The game system uses blocks to provide for fog of war, whereby the opposing sides units cannot be identified until they fire or are spotted. Dummy blocks add to the uncertainty. Each block depicts a fire team, similar-sized support element, commander, or single vehicle. Information cards indicate the capabilities of various national units, including any special rules. Movement is determined by movement points and terrain values on a hybrid map, with hexes for most areas and zones/rooms for interior movement within buildings. Additional rules provide for higher elevations on roof tops, as well as subterranean movement and fighting in tunnels and sewers. Combat is conducted by comparing firepower factors, so that all firefights become duels of a sort, unless a unit chooses to withdraw. Dice provide some variability, as well as the possibility of critical hits.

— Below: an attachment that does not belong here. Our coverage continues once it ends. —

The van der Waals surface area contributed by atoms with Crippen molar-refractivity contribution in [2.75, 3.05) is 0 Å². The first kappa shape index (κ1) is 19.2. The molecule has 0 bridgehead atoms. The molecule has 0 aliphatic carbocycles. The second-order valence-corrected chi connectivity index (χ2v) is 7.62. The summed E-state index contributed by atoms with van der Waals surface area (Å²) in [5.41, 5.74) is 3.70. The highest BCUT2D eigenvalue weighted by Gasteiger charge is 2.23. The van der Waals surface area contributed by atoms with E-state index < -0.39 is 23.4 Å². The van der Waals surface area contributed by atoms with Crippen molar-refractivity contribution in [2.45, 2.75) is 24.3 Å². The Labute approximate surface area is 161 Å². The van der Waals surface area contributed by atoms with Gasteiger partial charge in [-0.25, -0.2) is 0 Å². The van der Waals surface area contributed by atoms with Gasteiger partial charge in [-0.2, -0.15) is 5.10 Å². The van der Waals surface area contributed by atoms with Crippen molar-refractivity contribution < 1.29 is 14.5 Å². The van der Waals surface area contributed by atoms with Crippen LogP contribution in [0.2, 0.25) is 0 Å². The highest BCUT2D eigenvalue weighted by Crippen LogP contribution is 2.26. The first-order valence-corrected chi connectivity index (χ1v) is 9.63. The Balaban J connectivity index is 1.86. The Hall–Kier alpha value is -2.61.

The game system combines casualties, morale, and supply into a single system of operational effectiveness. Support units can recover lost operational strength levels (by providing ammunition, first aid, and so forth). Leaders matter, and the clever system of “effect points” used to measure ranges means that command distances are adversely affected by barriers such as walls.

Having played through Kolwezi 1978 scenario (with French paratroops of the 2e REP intervening to rescue European hostages and support Zairian dictator Mobutu Sese Seko against Katangan rebels), I found game play to be smooth and fairly intuitive. The rules could perhaps be a little better written or organized in places. While this is only a medium complexity wargame, wargaming neophytes would find it a bit of a challenge to just pick up and play.

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Members of 3rd Company, 2e REP advance into contact with members of the Front National de Libération du Congo as a sniper provides overwatch from the rooftop. A possible hostage location (marked with a “?”) can be seen in the building across the street.